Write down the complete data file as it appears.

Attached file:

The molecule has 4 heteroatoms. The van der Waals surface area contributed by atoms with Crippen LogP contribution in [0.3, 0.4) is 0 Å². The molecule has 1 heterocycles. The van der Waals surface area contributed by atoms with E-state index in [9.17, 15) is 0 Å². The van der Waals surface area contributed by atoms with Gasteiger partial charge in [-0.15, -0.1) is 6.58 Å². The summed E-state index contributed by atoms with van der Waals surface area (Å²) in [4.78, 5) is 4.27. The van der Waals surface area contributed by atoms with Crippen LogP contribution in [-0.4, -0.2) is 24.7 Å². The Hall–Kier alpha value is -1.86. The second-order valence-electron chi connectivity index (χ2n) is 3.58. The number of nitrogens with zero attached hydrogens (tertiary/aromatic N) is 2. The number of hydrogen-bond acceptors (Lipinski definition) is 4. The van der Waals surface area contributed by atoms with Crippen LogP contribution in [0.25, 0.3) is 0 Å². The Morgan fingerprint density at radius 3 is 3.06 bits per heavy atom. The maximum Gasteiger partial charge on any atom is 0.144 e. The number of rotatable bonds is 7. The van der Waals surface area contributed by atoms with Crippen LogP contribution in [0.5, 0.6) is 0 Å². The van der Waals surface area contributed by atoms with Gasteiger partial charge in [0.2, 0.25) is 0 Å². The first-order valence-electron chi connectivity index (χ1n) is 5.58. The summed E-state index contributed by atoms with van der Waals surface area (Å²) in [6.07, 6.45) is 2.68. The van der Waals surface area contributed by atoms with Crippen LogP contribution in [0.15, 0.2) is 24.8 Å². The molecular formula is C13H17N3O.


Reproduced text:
The molecule has 4 heteroatoms. The van der Waals surface area contributed by atoms with Crippen LogP contribution in [0.3, 0.4) is 0 Å². The molecule has 1 heterocycles. The van der Waals surface area contributed by atoms with E-state index in [9.17, 15) is 0 Å². The van der Waals surface area contributed by atoms with Gasteiger partial charge in [-0.15, -0.1) is 6.58 Å². The summed E-state index contributed by atoms with van der Waals surface area (Å²) in [4.78, 5) is 4.27. The van der Waals surface area contributed by atoms with Crippen LogP contribution in [-0.4, -0.2) is 24.7 Å². The Hall–Kier alpha value is -1.86. The second-order valence-electron chi connectivity index (χ2n) is 3.58. The number of nitrogens with zero attached hydrogens (tertiary/aromatic N) is 2. The number of hydrogen-bond acceptors (Lipinski definition) is 4. The van der Waals surface area contributed by atoms with Crippen LogP contribution in [0.25, 0.3) is 0 Å². The Morgan fingerprint density at radius 3 is 3.06 bits per heavy atom. The maximum Gasteiger partial charge on any atom is 0.144 e. The number of rotatable bonds is 7. The van der Waals surface area contributed by atoms with Crippen LogP contribution in [0.5, 0.6) is 0 Å². The van der Waals surface area contributed by atoms with Gasteiger partial charge in [0.2, 0.25) is 0 Å². The first-order valence-electron chi connectivity index (χ1n) is 5.58. The summed E-state index contributed by atoms with van der Waals surface area (Å²) in [6.07, 6.45) is 2.68. The van der Waals surface area contributed by atoms with Crippen LogP contribution in [0.15, 0.2) is 24.8 Å². The molecular formula is C13H17N3O.